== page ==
When I started the first quest and discovered that the Horde have scaled the mountains of Felwood into Darkshore and took the village of Lor’Danel by surprise, I was excited. When I read that first quest I felt a sense of urgency to keep going and see what happens. When I reached the village I was given three quests which involved saving innocent citizens, and killing members of the Horde and taking out their leaders. After that there was a showdown between Sylvanas and Malfurion that left the demigod near death, but Tyrande arrived just in time and they were allowed to flee Kalimdor and seek refuge in Stormwind. It is unclear if Sylvanas is aware that Malfurion is still alive, as she entrusted Saurfang to finish the job for her. That whole thing confused and angered me because it struck me as lazy writing. Tyrande abandoned her people while Darnassus burned, something that seemed out of character for the High Priestess of Elune and leader of Darnassus. If she stayed and fought or went to help her people, that could have expanded the questline, but instead all we got was one last quest in which we attempt to save Darnassian citizens then we are rewarded with a mount for what feels like minimal effort. The whole questline probably takes around 15 minutes, if that, and was not an epic conclusion to the burning of the World Tree like we all wanted.
The whole pre-patch thus far feels rushed, and the idea that the catalyst for war between the Horde and Alliance is the new Azerite resource seems forced. If Azerite is the driving force behind Sylvanas wanting to occupy Darnassus, then shouldn’t it be more present in the story? I understand that the expansion is still two weeks away and I really haven’t read what the War Campaign will be like, but Sylvanas’ reasoning for going to war confuses me. She expects the Alliance to submit to her after the burning of Teldrassil which is an, admittedly, terrible and sad outcome of this week’s events. In the Horde questline, she explains that she wants to control Darnassus in order to control the flow of Azerite leaving Kalimdor. While that makes sense to me, the importance of Azerite needs to be shown in game. After what happened in Silithus, I expected our pre-patch event to be there and involve us building up our small Alliance/Horde bases or something like that.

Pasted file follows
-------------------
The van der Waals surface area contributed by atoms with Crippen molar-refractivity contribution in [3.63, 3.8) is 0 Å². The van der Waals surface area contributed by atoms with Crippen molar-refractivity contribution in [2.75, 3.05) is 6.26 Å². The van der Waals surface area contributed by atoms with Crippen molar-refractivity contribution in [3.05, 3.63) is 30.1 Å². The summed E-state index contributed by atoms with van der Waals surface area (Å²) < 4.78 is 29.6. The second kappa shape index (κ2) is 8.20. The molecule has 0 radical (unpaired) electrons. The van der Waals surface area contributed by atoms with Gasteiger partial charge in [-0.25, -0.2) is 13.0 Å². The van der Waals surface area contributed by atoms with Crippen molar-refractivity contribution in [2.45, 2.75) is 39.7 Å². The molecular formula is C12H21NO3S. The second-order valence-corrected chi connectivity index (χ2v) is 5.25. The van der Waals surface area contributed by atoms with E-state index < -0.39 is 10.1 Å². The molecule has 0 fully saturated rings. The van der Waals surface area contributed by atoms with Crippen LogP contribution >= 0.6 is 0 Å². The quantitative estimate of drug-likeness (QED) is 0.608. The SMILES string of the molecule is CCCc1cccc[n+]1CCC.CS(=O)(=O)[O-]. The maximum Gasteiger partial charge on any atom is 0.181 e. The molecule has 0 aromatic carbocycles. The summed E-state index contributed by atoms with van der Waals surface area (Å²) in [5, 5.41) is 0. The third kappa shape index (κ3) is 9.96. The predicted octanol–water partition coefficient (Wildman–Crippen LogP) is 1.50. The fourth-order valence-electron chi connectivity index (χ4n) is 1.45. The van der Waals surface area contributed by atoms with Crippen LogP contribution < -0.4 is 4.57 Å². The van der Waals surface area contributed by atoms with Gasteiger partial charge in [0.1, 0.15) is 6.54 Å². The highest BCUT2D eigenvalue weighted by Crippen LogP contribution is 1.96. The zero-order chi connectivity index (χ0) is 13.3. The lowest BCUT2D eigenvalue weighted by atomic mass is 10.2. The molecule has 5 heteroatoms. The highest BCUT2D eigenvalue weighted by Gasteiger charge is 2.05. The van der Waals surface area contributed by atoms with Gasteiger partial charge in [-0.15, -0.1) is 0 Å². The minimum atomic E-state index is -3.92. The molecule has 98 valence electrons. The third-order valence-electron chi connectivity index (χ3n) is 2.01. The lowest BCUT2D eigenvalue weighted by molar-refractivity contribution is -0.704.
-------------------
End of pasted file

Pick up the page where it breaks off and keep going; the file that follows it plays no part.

However, even though I main an Alliance character, it still bothers me the way that Sylvanas is depicted in these events. She is seemingly being written as a villain for no reason, when in fact she has done many good things for the Forsaken and is shown to care about their plight. Personally, I think she has some reason for her actions that is being hidden from us or she is being manipulated somehow by the Old Gods. Above all, I don’t want another Garrosh situation as that has been done before and would be lazy writing. I hope her’s is a story of redemption.
Even with my disappointment, there are things I did like about the events this week. If you were playing Horde, you got to see firsthand the Sylvanas Warbringers video, which was inserted into the final quest instead of a stand-alone video like the Jaina one. I have been fascinated by Sylvanas and her story since Warcraft 3, and seeing Blizzard tell her story in the Warbringers animated art style was great. We finally found out that the Elf kneeling next to Sylvanas is Captain Delaryn Summermoon, the Alliance questgiver from last week. Afterwards, I watched a fantastic video by Taliesin and Evitel Do Games that broke down the meaning of the video, and they talked about the reception of the pre-patch as well.